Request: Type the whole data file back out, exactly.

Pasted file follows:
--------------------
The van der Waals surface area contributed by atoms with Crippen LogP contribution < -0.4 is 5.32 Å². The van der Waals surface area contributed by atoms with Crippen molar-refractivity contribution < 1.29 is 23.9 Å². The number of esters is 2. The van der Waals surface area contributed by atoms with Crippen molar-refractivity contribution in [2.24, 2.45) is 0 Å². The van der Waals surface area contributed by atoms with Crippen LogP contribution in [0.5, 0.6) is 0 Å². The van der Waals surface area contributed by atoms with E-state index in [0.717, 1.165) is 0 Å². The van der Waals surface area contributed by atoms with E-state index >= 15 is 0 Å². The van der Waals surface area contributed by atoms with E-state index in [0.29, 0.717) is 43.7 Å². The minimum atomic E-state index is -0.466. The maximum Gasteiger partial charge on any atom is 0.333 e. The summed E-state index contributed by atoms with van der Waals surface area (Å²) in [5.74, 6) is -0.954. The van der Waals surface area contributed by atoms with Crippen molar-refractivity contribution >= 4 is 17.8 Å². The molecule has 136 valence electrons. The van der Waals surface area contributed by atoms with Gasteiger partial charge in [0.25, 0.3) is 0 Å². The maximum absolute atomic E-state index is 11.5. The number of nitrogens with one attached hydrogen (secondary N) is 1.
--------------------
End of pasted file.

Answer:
The van der Waals surface area contributed by atoms with Crippen LogP contribution < -0.4 is 5.32 Å². The van der Waals surface area contributed by atoms with Crippen molar-refractivity contribution < 1.29 is 23.9 Å². The number of esters is 2. The van der Waals surface area contributed by atoms with Crippen molar-refractivity contribution in [2.24, 2.45) is 0 Å². The van der Waals surface area contributed by atoms with Crippen LogP contribution in [0.5, 0.6) is 0 Å². The van der Waals surface area contributed by atoms with E-state index in [0.717, 1.165) is 0 Å². The van der Waals surface area contributed by atoms with E-state index >= 15 is 0 Å². The van der Waals surface area contributed by atoms with E-state index in [0.29, 0.717) is 43.7 Å². The minimum atomic E-state index is -0.466. The maximum Gasteiger partial charge on any atom is 0.333 e. The summed E-state index contributed by atoms with van der Waals surface area (Å²) in [5.74, 6) is -0.954. The van der Waals surface area contributed by atoms with Crippen molar-refractivity contribution >= 4 is 17.8 Å². The molecule has 136 valence electrons. The van der Waals surface area contributed by atoms with Gasteiger partial charge in [0.25, 0.3) is 0 Å². The maximum absolute atomic E-state index is 11.5. The number of nitrogens with one attached hydrogen (secondary N) is 1.